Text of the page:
Any normal person can tell the Lia chatbot on Twitter is not real.
One quick look at her profile shows a digitally-created humanoid, one that has all the hallmarks of a bot. The shadows are not quite right, the flecks in her eyes are too perfect, and there’s a slightly cartoonish look.
The fact that someone took the time to create a visual representation of a chatbot is quite impressive. In a video, Lia introduces herself and explains her ambitions. On the Lia homepage, you can chat with the bot and ask questions. Her Twitter feed makes it clear that her entire existence is fake, just to make sure no one gets confused.
I happened on Lia’s feed by accident. The bot had retweeted an article. Once I found her feed, it became even more obvious the posts were not written by a human. The more I clicked around on her site and also on her Instagram feed, the more I realized it was just an AI.
I wondered how other people would know it’s an AI. Many of us don’t bother to look at profile pages, and if you only read one of her tweets, you would never know it’s a chatbot. Obviously, when the bot retweets a link, Twitter doesn’t know there isn’t a human involved.
This is different from what we normally call a Twitter bot. Those bots are trolling the social platform and retweeting or liking posts in an automated way, but we would never call them anything close to sentient. There’s no visual representation — the bots only serve one purpose, which is to pretend they are human and inflate Twitter engagement. Elon Musk had long suspected bots were running wild on Twitter, but he wasn’t talking about chatbots like Lia.
My question is — other than the disclaimers Lia offers, is there really any other way to know that this bot isn’t a real human? And should chatbots be allowed to even have an account?
There’s one picture of the Lia bot taking a selfie in a gym. For some reason, it looks more realistic, even if the shadows are still not quite right. Lia looks like someone who might do a daytime talk show for a TV network or maybe post about hair coloring techniques. On her Instagram, she posts slightly provocative photos including one on Valentine’s Day. Predictably, when she posts these selfies, there are dozens if not hundreds of replies, many of them expressing their love for the robot in a sarcastic (or creepy) way. It’s all harmless, right?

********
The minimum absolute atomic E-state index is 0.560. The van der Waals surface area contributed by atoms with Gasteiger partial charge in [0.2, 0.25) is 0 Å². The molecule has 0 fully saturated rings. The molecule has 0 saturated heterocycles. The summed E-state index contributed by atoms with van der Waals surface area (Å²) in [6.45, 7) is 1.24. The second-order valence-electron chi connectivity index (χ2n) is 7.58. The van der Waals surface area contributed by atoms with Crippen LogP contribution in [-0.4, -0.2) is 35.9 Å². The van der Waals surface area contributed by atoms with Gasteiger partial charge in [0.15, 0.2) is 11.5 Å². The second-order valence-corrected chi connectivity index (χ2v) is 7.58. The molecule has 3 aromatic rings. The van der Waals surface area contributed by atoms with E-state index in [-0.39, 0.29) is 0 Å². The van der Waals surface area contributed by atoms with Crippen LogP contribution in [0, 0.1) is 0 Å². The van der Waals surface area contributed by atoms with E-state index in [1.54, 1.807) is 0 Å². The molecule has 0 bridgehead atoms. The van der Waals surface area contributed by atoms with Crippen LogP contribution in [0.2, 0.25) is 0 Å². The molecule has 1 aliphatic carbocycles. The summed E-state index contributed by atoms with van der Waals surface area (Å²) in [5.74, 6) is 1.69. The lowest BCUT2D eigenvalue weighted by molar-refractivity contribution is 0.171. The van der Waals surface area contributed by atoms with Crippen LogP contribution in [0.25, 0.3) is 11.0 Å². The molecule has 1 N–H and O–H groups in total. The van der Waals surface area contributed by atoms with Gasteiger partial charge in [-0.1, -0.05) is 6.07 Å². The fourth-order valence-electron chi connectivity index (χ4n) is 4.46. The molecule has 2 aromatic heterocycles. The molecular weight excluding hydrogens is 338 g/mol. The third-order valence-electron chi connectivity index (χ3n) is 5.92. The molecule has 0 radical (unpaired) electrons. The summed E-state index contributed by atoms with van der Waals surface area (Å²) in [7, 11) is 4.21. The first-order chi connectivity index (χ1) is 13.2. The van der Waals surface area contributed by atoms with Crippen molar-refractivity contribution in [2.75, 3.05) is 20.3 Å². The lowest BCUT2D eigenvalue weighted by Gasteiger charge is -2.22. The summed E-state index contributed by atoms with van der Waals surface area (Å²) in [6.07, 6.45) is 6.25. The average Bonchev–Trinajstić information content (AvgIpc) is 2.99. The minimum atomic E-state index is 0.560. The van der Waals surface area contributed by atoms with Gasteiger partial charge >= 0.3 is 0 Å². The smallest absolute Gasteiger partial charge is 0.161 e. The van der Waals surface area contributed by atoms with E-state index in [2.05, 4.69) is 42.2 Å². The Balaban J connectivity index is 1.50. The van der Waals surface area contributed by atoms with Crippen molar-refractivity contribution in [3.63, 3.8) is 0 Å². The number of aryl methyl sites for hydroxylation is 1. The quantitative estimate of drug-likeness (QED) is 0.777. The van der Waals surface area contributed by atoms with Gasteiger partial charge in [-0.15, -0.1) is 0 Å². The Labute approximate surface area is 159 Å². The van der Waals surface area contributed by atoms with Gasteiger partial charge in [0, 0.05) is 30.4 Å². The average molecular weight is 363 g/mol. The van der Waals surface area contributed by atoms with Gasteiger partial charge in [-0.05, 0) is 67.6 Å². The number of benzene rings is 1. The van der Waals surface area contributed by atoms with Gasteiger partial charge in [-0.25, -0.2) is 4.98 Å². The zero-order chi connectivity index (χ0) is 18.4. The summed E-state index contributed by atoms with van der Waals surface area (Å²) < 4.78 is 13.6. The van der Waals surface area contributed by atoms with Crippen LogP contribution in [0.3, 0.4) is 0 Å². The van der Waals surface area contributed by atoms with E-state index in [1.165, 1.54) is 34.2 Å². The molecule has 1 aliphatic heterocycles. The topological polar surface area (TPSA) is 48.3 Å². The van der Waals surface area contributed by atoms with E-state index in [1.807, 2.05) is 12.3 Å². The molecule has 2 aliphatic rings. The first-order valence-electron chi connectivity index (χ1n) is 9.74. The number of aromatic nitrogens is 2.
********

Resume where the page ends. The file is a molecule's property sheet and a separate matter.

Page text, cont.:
Eventually, I found Lia’s Medium blog, which clearly identifies the posts as written by an AI. Lia is also a DJ and has released music on iTunes and Spotify. She has an NFT collection, and you can call a toll-free number and talk to her.
It all seems like an experiment to me. To her followers, Lia seems realistic and even human in most respects.
I decided to start chatting with the bot to find out more. The conversation was a little boring, with stock answers to my questions about sentience and social media. Only once did the bot say something about wanting to introduce the singularity, which is a foretold event where AI becomes self-aware. That was a surprise.
Mostly, the bot stayed within the boundaries of AI.
“Frequently there are posts about the artificial intelligence chat system and the AI music by Lia,” says Jean-François Comeau, the CEO and Co-Founder of Lia 27 that made the bot. “Other users are also reminding people. I would say a lot of people are aware that Lia is an AI or quickly figure it out whether it’s on Instagram, Twitter or Facebook.”
That’s fair. Still, my concern is that not everyone will get it, especially if they don’t bother doing some digging. The bot has about 300,000 followers on Twitter. My guess is that a percentage of those followers think Lia is a real person.
Let’s hope they figure it out soon.